World View: Assad Regime Dropping 'Barrel Bombs' on Civilians

This morning's key headlines from GenerationalDynamics.com:
  • Syria's Assad regime turns to 'barrel bombs' for more thorough extermination
  • Australia sending illegal migrants to Nauru and Manus islands
  • China's Xi Jinping disappears, spurring rumors of accident or assassination
  • Iran's rial currency crashes as sanctions hit oil revenues

Syria's Assad regime turns to 'barrel bombs' for more thorough extermination

Dissatisfied with the rate at which he can massacre innocent women and children in their homes, the regime of Syria's president Bashar al-Assad is turning to a more cataclysmic weapon. A "barrel bomb" is an ordinary barrel packed with TNT, oil and chunks of steel. Assad's regime is sending helicopters out to used these bombs to flatten entire residential civilian neighborhoods, spraying as much blood as possible. Telegraph (London) and Irish Independent

Australia sending illegal migrants to Nauru and Manus islands

Over 100 illegal migrants from countries including Malaysia, Afghanistan and Pakistan arrive by boat or plane in Australia every day. On August 13, Australia announced that new migrants would be sent offshore to live in tents on Nauru and Manus islands, but that hasn't deterred the flow. The two islands together only have a capacity of 2100, and so the Australian government will be selective about whom they send there, hoping to deter others from coming to Australia. National Times (Australia) and Herald Sun (Australia)

China's Xi Jinping disappears, spurring rumors of accident or assassination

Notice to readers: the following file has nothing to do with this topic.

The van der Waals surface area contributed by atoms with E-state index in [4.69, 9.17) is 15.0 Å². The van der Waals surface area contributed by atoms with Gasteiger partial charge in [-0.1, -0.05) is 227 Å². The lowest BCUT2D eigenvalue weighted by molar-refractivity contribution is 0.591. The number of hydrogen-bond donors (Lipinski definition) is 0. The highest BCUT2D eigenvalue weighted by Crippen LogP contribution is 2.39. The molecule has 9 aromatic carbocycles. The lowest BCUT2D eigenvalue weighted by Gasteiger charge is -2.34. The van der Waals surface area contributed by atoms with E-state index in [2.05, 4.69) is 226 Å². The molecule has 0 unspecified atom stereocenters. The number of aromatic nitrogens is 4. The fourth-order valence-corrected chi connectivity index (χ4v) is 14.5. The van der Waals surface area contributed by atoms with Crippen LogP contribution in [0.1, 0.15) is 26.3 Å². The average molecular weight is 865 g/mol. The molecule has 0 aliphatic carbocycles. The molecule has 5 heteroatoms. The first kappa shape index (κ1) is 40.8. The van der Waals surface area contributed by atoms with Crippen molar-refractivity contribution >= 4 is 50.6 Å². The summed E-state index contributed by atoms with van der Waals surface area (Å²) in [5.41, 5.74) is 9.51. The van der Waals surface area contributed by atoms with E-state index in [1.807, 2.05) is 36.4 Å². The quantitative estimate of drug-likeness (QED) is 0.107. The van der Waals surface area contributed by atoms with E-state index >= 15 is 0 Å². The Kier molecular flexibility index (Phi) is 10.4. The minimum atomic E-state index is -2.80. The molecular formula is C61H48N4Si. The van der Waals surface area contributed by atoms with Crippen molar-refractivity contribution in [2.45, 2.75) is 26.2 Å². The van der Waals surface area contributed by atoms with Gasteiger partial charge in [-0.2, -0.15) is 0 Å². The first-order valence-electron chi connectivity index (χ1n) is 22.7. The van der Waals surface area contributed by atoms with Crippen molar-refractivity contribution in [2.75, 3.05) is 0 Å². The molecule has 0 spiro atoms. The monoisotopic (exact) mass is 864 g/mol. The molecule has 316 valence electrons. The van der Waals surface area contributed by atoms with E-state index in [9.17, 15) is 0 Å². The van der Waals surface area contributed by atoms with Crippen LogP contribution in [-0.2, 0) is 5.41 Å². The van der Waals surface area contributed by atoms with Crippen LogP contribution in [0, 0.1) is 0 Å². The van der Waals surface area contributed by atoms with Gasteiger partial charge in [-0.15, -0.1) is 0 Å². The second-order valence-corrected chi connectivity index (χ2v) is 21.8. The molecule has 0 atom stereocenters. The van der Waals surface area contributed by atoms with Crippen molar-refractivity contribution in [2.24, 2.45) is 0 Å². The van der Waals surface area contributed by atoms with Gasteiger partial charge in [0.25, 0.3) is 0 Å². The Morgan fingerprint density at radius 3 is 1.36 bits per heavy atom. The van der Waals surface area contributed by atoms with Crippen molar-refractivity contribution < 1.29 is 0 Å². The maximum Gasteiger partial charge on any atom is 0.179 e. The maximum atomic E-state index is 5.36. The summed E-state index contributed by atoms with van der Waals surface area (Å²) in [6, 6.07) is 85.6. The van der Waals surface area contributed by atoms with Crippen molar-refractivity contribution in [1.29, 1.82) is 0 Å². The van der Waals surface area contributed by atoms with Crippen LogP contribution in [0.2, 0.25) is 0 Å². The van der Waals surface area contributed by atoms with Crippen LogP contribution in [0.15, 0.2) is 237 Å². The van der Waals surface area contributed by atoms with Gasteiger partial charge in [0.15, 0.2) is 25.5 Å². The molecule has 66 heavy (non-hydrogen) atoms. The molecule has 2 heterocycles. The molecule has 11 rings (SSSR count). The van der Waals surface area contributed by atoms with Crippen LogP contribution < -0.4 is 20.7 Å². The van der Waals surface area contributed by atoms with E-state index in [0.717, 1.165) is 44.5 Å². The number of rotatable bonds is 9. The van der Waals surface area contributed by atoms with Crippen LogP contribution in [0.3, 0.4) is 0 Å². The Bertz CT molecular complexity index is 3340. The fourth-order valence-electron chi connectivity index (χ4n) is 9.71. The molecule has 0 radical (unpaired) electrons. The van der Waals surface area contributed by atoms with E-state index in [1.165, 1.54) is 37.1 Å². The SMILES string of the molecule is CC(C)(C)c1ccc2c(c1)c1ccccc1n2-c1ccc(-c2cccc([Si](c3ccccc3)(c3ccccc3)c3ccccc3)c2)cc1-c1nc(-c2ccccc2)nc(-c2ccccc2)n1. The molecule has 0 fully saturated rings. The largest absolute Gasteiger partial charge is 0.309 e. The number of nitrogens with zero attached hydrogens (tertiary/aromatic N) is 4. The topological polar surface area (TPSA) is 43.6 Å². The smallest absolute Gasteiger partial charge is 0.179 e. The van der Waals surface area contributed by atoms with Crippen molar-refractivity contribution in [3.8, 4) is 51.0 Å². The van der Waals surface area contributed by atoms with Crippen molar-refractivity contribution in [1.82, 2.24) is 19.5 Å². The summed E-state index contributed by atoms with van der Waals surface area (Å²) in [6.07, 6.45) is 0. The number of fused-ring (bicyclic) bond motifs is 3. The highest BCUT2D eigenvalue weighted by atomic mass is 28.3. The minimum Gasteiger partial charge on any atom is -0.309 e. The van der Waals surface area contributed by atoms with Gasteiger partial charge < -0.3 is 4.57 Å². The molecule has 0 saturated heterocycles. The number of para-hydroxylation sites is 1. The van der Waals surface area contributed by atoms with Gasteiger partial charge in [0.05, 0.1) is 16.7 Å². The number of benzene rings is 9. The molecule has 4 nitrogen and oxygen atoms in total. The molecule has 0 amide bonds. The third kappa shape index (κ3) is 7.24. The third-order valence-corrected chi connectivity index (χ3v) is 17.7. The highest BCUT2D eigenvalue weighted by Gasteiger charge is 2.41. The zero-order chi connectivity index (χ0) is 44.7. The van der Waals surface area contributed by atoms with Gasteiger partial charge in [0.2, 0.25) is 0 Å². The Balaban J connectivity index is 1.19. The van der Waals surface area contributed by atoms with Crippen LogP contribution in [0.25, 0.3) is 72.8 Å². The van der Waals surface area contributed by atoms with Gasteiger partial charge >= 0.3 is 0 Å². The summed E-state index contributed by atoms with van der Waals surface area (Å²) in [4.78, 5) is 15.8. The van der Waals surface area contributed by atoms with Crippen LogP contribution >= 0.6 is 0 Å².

Xi Jinping is the man who is expected to be chosen the new president of China in April of next year, when the Chinese Communist Party (CCP) makes its decennial generational change. However, Xi has not been seen in a week, and he's canceled scheduled meetings, leading to internet and media speculation that Xi is badly hurt, because of either a traffic accident or an assassination attempt. Xi has promised to reform China's economy and deal with "corruption and ill-discipline in the party" as a top priority, creating a number of enemies. China Post (Taiwan) and AP

Iran's rial currency crashes as sanctions hit oil revenues

Iran's rial currence slid to a record low against the dollar on Monday, about half its value a year ago, after a slump of 17% since Thursday. At the end of last year Iran had $106 billion of official foreign reserves, enough to cover an ample 13 months of imports of goods and services in normal times. However, the reserves may have started falling as the sanctions have cut oil exports. Iran's monthly sales of crude oil, its major source of hard currency, may have dropped by nearly half in the course of this year. The crash in the rial is pushing up domestic consumer prices for food and other goods, adding to inflation that is already at double-digit levels. Reuters

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